On the Beat at the 18th European Conference on Reading

A post from Bernadette

The 18th European Conference on Reading was held in in the beautiful town of Jönköping in Sweden from August 6th to the 9th. Over the space of four days delegates, from around the globe including, Europe, US, Canada, Russia, Asia, South Africa and Australia, met, listened, debated and forged collaborative links around issues relating to the conference theme of New Literacies, New Challenges. In this blog post I thought I would give you a flavour the wonderful keynote addresses presented during the conference. Local speakers provided stimulating and interesting keynote addresses to both open and close the conference. Professor Elsie Anderberg, from Jönköping University, addressed the issue of The Function of Language Use in Reading Comprehension in her opening address. Professor Stefan Samuelsson (Linköping University) provided intriguing insights from an international collaborative research project on Behaviour-Genetic Studies of Academic Performance in School Students.

Professor Jackie Marsh from the University of Sheffield provided a wonderful and thought provoking keynote address on Digital Futures: Learning and Literacy in the New Media Age addressing issues including family digital literacy practices and children’s use of virtual worlds. Jackie then provided fascinating insights from the Digital Futures in Teacher Education’ Project on aspects related to pedagogical strategies and design of curriculum. Rather than trying to ‘colonise’ children’s home practices with digital literacies, she urged us to try to build on and extend such literacies links; thereby bridging the dissonance between in-school and out-of-school literacies.

Digital Futures in Teacher Education

Digital Futures in Teacher Education

http://www.digitalfutures.org/

Professor Don Leu (University of Connecticut) delivered an engrossing keynote address entitled, The New Literacies of Online Research and Comprehension: Reading with a Lens to the Past and with a Lens to the Future. Don got to the “Heart of the Matter”, and effectively captured the feeling of most of us working in the area of digital literacies, when he quoted Don Henley from The Eagles, “The more I know, the less I understand.” Don addressed issues related to the ubiquitous nature of the Internet and other digital technologies in society and the deictic nature of literacy in the 21st century. He spoke convincingly on the need to ensure equity in, and equality of, access to digital literacies for all students regardless of SES. You can view the PowerPoint presentation in the link below.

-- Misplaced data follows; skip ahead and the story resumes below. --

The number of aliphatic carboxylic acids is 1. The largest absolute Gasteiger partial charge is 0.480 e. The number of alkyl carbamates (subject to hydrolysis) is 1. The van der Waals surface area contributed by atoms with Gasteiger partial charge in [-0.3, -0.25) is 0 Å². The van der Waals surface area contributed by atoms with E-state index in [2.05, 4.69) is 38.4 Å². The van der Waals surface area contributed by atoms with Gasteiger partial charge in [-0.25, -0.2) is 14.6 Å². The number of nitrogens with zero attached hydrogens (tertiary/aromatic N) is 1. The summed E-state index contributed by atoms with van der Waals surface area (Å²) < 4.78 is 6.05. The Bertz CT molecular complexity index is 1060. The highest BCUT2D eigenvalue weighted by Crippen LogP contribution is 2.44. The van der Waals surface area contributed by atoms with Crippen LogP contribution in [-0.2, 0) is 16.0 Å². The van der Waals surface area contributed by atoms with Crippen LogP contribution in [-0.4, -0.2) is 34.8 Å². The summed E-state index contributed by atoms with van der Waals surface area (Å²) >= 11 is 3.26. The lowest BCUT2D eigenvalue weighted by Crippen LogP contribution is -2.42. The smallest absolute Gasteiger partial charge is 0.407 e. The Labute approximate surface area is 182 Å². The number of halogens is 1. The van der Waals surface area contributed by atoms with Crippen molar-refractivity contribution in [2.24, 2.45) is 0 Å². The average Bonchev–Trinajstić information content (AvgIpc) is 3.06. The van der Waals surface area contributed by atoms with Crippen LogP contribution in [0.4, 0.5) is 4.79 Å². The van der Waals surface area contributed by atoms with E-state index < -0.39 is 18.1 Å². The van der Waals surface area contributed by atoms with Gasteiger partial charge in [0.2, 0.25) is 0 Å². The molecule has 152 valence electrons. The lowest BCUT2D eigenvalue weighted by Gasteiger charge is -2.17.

The conference organisers, Ulla-Britt Person, Lena Ivarsson and other colleagues in the Swedish Council of International Reading Association (SCIRA), together with colleagues on the International Development in European Committee of the International Reading Association (IDEC) and the Federation of European Literacy Associations (FELA) are be congratulated for the successful organisation of a wealth of presentations and workshops across the four days of the conference.

Presentations and hand-outs from the conference will be available soon on the IDEC website.

So a truly great conference in a wonderful venue! Mark your calendar for the 19th European Conference on Reading to be held in Klagenfurt in Austria on 14th -17th July 2015.

Copyright and Fair Use in the Classroom: An Introduction

By Thomas DeVere Wolsey